Sporting events move elsewhere: $245.6 million. The first and largest loss was the NBA All-Star Game, which would have had a roughly $100 million economic impact in the Charlotte area. Next was the NCAA, which pulled seven national championship events from North Carolina, including the first and second rounds of the men's basketball tournament. NCAA losses include $16.1 million to the city of Greensboro and $2 million to Cary. The Atlantic Coast Conference removed its championship games from the state, including Charlotte's football final, which would have brought the city $32.4 million, and Durham's baseball tournament, representing $5.2 million in lost revenue. WRAL estimated that total losses resulting from ACC and NCAA cancellations were $90 million. But that's not all: The Central Intercollegiate Athletic Association announced in August that it would relocate 10 championships; its men's and women's basketball tournaments alone earned Charlotte $55.6 million in 2015.
Conventions cancel: $18.4 million. WRAL reports that Raleigh has lost nearly $9 million from numerous cancelled conventions, and Greensboro has lost $6 million from eight conferences that moved out of state. As of late April, Asheville had lost around $2 million in tourism revenue. Orange County will lose a projected $1.2 million of previously expected tourism. By early April, at least 13 conventions had pulled out of Charlotte, and a May 20 estimate by the Charlotte Regional Visitors Authority based on seven of these put the lost revenue at $227,000.
Creating and defending HB2 costs taxpayers: $267,500. The North Carolina government is racking up hundreds of thousands of dollars in bills to defend HB2, with more costs to come as legal battles over the law continue. As of July, the state had already spent $176,000 on court costs, and former Gov Pat McCrory (R) spent $7,500 of government funds on travel to defend the law on television. The bill was created in a "special session" that cost taxpayers $42,000, and the recent special session that failed to repeal HB2 cost another $42,000.
Major performances defect: $208,000. Ani DiFranco, Blue Man Group, Boston, Bruce Springsteen, Cirque du Soleil, Itzhak Perlman, Maroon 5, Nick Jonas, Pearl Jam and Ringo Starr all canceled North Carolina performances because of the law. It's hard to find definitive numbers for how much these cancellations cost the state, but Greensboro Coliseum and its vendors alone say they have lost at least $208,000 because of HB2-related cancellations.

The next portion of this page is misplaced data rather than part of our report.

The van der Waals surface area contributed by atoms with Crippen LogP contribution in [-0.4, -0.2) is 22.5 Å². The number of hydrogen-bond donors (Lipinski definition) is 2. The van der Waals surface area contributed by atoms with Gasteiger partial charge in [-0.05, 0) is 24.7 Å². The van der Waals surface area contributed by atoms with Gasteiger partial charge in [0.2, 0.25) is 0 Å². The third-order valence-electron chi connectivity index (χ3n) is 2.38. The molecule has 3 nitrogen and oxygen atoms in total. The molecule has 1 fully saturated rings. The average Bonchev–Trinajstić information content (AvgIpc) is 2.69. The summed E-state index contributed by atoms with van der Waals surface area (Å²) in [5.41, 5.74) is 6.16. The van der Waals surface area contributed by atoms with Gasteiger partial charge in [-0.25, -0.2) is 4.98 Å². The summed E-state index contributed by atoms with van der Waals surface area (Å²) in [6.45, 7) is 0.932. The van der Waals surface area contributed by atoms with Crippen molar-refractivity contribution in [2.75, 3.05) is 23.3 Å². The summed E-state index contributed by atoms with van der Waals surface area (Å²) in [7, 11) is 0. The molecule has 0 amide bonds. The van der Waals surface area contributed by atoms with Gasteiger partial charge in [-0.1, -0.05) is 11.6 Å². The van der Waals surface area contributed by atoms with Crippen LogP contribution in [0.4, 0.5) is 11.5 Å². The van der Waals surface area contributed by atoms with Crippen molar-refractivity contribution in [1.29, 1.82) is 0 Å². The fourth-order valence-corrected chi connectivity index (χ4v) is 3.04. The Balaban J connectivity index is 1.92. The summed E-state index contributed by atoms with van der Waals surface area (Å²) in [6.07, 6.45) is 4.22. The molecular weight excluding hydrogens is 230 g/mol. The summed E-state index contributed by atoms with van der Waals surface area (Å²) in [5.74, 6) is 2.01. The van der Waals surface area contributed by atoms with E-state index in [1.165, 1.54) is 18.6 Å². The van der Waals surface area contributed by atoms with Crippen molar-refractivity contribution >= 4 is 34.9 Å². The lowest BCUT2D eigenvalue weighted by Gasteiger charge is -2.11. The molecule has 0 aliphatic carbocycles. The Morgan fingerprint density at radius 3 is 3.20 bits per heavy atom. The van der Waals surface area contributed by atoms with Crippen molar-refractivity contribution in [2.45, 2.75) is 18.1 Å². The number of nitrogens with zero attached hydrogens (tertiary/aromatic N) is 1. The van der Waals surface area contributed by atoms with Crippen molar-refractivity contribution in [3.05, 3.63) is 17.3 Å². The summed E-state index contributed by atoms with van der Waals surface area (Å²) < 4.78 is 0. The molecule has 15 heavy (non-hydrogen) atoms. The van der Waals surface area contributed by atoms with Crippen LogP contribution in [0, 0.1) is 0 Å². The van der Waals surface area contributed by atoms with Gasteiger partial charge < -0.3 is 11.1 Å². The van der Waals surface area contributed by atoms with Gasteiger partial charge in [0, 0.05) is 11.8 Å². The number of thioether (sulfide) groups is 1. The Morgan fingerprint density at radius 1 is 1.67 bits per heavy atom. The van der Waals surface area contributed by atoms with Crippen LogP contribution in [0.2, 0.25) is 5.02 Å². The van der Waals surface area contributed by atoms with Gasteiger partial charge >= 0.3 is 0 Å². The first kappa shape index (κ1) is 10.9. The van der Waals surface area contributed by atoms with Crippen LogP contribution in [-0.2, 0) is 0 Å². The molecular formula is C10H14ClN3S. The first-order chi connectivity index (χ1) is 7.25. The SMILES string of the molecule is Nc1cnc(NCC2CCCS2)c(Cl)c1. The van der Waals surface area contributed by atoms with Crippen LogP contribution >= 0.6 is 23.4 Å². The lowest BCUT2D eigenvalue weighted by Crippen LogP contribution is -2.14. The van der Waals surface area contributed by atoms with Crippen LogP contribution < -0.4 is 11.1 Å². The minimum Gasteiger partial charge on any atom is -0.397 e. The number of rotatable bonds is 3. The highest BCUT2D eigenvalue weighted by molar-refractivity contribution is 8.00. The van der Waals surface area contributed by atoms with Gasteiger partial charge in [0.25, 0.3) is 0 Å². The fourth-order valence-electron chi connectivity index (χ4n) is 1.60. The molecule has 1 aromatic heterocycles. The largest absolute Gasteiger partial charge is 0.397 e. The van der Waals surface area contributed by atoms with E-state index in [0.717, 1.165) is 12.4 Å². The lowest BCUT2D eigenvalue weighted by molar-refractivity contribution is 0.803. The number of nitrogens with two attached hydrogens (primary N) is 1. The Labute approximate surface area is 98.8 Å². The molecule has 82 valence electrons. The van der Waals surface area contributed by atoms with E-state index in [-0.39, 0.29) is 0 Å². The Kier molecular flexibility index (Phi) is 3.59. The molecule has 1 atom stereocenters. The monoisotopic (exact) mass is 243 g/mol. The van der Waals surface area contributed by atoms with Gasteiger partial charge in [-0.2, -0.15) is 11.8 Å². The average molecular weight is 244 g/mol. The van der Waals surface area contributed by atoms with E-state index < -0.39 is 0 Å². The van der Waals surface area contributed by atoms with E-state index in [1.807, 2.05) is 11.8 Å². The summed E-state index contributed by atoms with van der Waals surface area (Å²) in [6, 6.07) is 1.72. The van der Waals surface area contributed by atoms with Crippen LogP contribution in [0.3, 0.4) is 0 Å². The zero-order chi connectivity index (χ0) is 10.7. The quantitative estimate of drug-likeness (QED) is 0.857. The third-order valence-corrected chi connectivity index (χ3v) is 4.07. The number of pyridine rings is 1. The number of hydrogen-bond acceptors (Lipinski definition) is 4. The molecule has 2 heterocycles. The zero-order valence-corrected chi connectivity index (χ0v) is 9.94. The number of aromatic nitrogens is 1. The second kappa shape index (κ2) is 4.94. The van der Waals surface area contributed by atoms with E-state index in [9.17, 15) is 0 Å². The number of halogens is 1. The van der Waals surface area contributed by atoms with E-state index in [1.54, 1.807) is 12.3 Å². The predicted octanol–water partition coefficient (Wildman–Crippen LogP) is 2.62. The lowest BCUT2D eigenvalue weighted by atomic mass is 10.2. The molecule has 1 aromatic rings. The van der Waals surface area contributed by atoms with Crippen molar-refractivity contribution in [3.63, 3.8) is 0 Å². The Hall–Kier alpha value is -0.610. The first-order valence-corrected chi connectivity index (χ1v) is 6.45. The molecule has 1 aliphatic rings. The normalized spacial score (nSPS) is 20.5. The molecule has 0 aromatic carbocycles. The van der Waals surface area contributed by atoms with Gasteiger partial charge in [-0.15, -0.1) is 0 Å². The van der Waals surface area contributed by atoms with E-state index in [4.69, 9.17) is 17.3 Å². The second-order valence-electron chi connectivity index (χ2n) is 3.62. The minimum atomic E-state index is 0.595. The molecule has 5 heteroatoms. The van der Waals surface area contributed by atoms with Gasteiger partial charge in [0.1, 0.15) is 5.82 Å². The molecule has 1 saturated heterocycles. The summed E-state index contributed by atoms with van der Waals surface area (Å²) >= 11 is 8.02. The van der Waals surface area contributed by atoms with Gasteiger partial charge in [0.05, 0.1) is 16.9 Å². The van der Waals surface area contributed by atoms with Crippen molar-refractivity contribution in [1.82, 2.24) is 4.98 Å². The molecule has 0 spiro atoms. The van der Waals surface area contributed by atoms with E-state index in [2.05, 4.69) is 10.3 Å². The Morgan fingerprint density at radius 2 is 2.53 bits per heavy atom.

Other losses are more difficult to quantify. Because of HB2, film companies A&E Studios, Turner Broadcasting and Lionsgate pulled planned future productions out of North Carolina. The Lionsgate production alone would have provided 100 jobs. Director Rob Reiner said he won't consider North Carolina for any future productions unless HB2 is repealed, and other film companies including 21st Century Fox say they'll reconsider future projects in the state.
Travel bans to North Carolina in effect in the United Kingdom, five U.S. states and numerous cities are also costing the state money. Still more losses loom, including potentially $4.8 billion in annual federal funding, as the U.S. Department of Justice has said that HB2 violates seven federal laws including Title IX of the Education Amendment, Title VII of the Civil Rights Act and the Violence Against Women Act. However, federal action is less likely under the Trump administration.
Even if HB2 is fully repealed soon, its financial toll will last for some time.
As University of North Carolina at Charlotte economics professor John Connaughton said at this week's economic forum, "HB2 has already done the damage, and it's going to be with us for a while."